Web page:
Soviet Civilization: A Cultural History
by Andrei Sinyavsky (New York: Arcade Publishing, 1990); 291 pages; $24.95.
At the height of the great purges in the Soviet Union during the 1930s, Stalin personally sent instructions to the Soviet secret police which stated that in obtaining confessions from the accused, “the NKVD was given permission by the Central Committee [of the Communist Party] to use physical influence … as a completely correct and expedient method” of interrogation. When Stalin was told that this method was bringing forth the desired results, he told the NKVD interrogators, “Give them the works until they come crawling to you on their bellies with confessions in their teeth.” Then, in another purge, this one after World War II, Stalin simplified the instructions even more: “Beat, beat and, once again, beat.”
I recently travelled to Moscow and had the opportunity to speak with one of the researchers who was attempting to trace the names and fates of every victim during the Stalinist period. She told me that based on the evidence collected so far, the conservative estimate is that at least sixty million people were killed in various ways during the years that Lenin and Stalin ruled the Soviet Union.
But the tortures and murders of these “enemies of the State” were not an aberration — perversion — of the socialist ideal under either Lenin or Stalin. They were a logical component of the Marxist-Leninist view of society and the “class struggle” in society.
The ideas and consequences of the Marxist-Leninist vision which was imposed on the people of the Soviet Union are set forth in great detail in Andrei Sinyavsky’s book Soviet Civilization: A Cultural History. As Sinyavsky explains, the idea of revolution overwhelmed the Russian intellectuals of the late 19th and early 20th centuries. Revolution had a religious quality for them: the old order had to be destroyed, and anew world had to be created. Fantasies of a paradise on earth, in which a new and higher freedom would reign, led them to believe that everything civilization had created over thousands of years had to be overthrown. Sinyavsky observes, “The revolution watch-word was ‘everything new.”‘ And “[t]he orchestrators of this drama — leaders and hangmen alike — acquired the traits of high priests…. From here it is only a stone’s throw to the deification of the revolutionary dictator who has seized supreme power and applies violence. The very idea of violence and power can imbue communism and the revolution with a sacred, even mystical aura.”
The mass murderer as hero was epitomized by Felix Dzerzhinsky, the head of the Cheka, the first Soviet police. Dzerzhinsky loved flowers and nature, and also adored children. Yet, he sent tens of thousands to their death. During the Russian Civil War, following the Bolshevik Revolution, he issued instructions to the Cheka tribunals which said that the guilt or innocence of an individual should not be based on the merits of evidence presented against him; rather, the ultimate determinant should be the particular social class to which he belonged. Was he or was he not an “enemy of the revolution” as determined by his economic and social background?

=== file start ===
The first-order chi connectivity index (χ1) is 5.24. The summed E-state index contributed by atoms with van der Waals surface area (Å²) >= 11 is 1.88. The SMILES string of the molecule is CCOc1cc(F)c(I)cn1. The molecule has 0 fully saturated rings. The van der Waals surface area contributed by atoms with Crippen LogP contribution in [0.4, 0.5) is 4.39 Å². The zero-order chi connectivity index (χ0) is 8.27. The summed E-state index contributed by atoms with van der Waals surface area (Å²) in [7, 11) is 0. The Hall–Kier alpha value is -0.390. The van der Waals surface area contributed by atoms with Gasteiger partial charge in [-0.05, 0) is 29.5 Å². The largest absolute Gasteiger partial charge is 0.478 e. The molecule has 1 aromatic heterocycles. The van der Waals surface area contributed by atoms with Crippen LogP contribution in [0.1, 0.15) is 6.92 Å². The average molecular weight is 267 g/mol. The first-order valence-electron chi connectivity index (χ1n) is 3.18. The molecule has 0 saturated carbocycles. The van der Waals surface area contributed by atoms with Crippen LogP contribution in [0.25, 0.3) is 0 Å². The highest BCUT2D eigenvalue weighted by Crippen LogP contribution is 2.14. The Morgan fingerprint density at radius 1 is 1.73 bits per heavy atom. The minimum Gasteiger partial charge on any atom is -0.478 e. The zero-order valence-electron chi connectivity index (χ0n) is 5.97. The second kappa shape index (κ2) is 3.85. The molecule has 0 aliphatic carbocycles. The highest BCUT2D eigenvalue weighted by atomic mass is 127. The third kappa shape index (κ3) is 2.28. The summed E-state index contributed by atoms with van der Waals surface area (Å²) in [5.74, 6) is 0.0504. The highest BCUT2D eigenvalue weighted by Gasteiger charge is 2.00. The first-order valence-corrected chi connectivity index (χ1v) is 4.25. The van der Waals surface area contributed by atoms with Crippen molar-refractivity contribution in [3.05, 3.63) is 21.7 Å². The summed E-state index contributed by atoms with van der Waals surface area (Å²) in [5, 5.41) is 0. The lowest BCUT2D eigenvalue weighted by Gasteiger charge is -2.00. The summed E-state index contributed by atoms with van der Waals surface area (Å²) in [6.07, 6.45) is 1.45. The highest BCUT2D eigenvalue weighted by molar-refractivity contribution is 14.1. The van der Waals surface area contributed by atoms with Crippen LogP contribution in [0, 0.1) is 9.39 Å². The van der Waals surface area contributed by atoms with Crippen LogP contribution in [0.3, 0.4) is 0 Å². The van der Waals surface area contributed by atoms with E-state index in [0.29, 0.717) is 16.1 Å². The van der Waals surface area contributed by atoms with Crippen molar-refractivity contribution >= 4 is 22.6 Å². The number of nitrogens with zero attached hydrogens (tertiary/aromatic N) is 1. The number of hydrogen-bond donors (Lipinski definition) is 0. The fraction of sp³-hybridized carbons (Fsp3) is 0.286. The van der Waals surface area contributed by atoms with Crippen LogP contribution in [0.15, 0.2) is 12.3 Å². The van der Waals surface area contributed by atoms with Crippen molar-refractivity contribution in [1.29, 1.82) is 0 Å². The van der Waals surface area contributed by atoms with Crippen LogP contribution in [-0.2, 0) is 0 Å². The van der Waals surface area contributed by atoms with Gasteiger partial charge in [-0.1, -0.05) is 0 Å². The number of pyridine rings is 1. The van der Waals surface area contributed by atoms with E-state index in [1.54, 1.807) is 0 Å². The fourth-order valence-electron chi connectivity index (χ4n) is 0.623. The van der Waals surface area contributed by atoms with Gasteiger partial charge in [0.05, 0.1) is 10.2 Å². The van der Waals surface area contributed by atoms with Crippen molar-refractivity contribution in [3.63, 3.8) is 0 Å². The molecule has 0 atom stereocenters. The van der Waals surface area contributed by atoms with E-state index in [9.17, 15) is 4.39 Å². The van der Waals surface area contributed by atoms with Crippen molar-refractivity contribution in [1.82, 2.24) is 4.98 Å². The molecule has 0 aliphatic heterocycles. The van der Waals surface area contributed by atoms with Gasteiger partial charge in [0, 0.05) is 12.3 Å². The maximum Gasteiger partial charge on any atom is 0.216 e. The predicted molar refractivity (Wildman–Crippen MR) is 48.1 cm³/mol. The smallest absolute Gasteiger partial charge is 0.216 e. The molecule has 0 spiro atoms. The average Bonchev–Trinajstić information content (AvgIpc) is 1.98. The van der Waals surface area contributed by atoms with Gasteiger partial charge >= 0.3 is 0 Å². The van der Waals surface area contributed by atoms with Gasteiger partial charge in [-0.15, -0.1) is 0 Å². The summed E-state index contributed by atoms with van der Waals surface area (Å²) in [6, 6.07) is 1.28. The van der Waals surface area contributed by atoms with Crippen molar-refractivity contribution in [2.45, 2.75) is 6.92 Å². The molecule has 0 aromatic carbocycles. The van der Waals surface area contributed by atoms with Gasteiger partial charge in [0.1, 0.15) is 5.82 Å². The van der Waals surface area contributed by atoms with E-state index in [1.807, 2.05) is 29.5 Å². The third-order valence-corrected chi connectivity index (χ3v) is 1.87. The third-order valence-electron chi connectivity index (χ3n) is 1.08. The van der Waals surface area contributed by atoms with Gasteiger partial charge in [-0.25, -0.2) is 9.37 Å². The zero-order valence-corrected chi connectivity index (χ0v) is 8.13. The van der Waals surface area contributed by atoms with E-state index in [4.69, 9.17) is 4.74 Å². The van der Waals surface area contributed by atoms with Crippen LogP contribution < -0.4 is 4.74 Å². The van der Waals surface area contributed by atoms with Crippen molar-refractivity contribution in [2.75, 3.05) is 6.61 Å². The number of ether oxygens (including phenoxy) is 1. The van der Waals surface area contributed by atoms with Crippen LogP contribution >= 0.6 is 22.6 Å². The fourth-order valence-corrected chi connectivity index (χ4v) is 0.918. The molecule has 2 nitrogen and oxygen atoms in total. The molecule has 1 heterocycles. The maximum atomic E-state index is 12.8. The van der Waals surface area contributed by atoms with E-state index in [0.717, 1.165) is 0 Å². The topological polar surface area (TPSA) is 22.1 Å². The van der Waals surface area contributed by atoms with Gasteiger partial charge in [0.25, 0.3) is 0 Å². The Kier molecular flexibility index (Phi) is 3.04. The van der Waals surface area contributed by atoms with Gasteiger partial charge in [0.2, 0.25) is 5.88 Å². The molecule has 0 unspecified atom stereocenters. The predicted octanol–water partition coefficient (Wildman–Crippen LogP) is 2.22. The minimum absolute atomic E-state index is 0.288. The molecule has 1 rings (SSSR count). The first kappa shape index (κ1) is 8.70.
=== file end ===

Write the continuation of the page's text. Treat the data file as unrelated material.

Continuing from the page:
The evil of the Soviet system, Sinyavsky emphasizes, is that it was not cruelty for cruelty’s sake. Rather it was cruelty for a purpose — to make a new Soviet man and a new Soviet society. This required the destruction of everything that had gone before; and it also entailed the forced creation of a new civilization, as conjured up in the minds of those who had appointed themselves the creators of this brave new world. For people like Dzerzhinsky, therefore, violence was an act of love. So much did they love the vision of a blissful communist future to come that they were willing to sacrifice all of the traditional conceptions of humanity and morality to bring the utopia to fruition.
And what type of new civilization did this sacrifice create? Intellectuals were required to surrender their creative and critical faculties; and they were also required to make their writing and artistic contributions serve the interests of the Party. This necessitated the abrogation of all independent thought. The traditional notions of family, community and self were undermined in the name of a new Soviet man. This left the individual naked and isolated, with nothing to protect him from the power of the state. The only laws and moral rules were those laid down by the Party to serve the ends of Communism. Since no one could survive within these laws and rules, the only means to guarantee any degree of survival were deception, thievery and corruption. In the Soviet system, says Sinyavsky, “everyone is guilty of something and waiting to be caught.”
Language, too, had to serve the ends of the state. And for this end, the meanings of words were distorted — turned upside down — and prevented from facilitating normal human discourse. The language of literature and cultural refinement, for example, was overthrown and replaced by the lowest common denominator of cruelty and baseness.
But as Sinyavsky emphasizes, true civilization has not perished in the Soviet Union. It has been maintained in the dissident movement — symbolized by men like Andrei Sakharov. And in this movement, “to save the honor of one’s people, or simply of man, [has become] a moral duty.” In the fading era of Glasnost, the members of the dissident movement remain the defenders of the freedom of all those who are still held captive in the Soviet Union.
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